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Harry Beaumont
Charles King, Anita Page, Bessie Love
Writing Credits:
Edmund Goulding (story), Norman Houston, James Gleason

The pulsating drama of Broadway's bared heart speaks and sings with a voice to stir your soul!

Broadway is auditions, struggle and heartbreak - and the applause that makes it all worthwhile. It's where moxie counts above talent, where the show that wowed 'em in Peoria might go over big and where if you break a shinbone just before opening night ... well, tough luck, kid, the show must go on. Familiar show-business cliches could finally be heard as well as seen in this Academy Award-winning Best Picture. History's first "All Talking! All Singing! All Dancing!" movie was also All Hit, drawing enough 35-cents admissions to pile up an enormous $4-million box office. The film's sound-technology innovations were revolutionary, the performances had gusto (including Bessie Love's effective Oscar-nominated turn as a hard-luck older sister), the Arthur Freed/Nacio Herb Brown songs became irresistible standard and when all was danced, acted and voh-doy-de-oh-dohed, a new American art form emerged: the movie musical!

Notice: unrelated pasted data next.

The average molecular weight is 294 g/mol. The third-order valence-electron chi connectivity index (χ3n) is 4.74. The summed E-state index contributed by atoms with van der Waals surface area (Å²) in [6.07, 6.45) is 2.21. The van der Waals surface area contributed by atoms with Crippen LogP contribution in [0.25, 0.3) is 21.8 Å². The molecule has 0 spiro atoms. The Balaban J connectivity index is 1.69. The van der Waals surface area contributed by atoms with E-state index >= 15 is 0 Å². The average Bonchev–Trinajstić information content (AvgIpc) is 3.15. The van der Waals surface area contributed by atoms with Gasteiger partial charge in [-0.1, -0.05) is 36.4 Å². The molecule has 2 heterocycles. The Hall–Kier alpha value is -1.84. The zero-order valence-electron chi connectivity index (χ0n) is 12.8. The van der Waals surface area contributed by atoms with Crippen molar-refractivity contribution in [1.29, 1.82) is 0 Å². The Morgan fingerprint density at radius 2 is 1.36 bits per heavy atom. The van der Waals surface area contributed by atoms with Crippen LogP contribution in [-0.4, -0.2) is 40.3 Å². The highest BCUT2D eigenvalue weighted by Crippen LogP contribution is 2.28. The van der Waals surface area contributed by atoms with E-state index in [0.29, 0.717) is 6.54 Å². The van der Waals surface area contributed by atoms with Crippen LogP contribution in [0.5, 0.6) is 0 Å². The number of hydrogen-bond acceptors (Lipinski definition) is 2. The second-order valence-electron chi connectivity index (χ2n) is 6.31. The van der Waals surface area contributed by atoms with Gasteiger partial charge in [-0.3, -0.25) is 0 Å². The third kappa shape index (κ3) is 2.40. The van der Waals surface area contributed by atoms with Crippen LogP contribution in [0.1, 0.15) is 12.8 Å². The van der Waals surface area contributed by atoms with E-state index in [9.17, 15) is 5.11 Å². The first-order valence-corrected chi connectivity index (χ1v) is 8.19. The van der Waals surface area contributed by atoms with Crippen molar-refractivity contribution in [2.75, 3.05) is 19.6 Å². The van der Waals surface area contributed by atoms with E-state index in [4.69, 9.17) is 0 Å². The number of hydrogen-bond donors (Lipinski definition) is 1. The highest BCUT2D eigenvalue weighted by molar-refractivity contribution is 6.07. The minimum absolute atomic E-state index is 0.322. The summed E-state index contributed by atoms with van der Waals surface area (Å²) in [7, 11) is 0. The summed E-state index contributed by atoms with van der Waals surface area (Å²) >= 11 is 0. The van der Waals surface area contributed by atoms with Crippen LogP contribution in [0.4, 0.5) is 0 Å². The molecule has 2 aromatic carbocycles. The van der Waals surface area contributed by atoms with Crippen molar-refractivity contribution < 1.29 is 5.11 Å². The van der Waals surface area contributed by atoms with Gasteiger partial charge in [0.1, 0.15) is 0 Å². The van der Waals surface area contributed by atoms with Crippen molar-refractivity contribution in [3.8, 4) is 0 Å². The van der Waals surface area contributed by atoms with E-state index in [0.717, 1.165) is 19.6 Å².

Box Office:
$379 thousand.
Domestic Gross
$2.808 million.

Rated NR

Aspect Ratio: 1.33:1
English Monaural

Runtime: 100 min.
Price: $19.97
Release Date: 2/1/2005

• “The Dogway Melody” Short
• Five “Metro Movietone Review” Shorts
• “Van and Schenck” Short
• Trailers


Sony 36" WEGA KV-36FS12 Monitor; Sony DA333ES Processor/Receiver; Panasonic CV-50 DVD Player using component outputs; Michael Green Revolution Cinema 6i Speakers (all five); Sony SA-WM40 Subwoofer.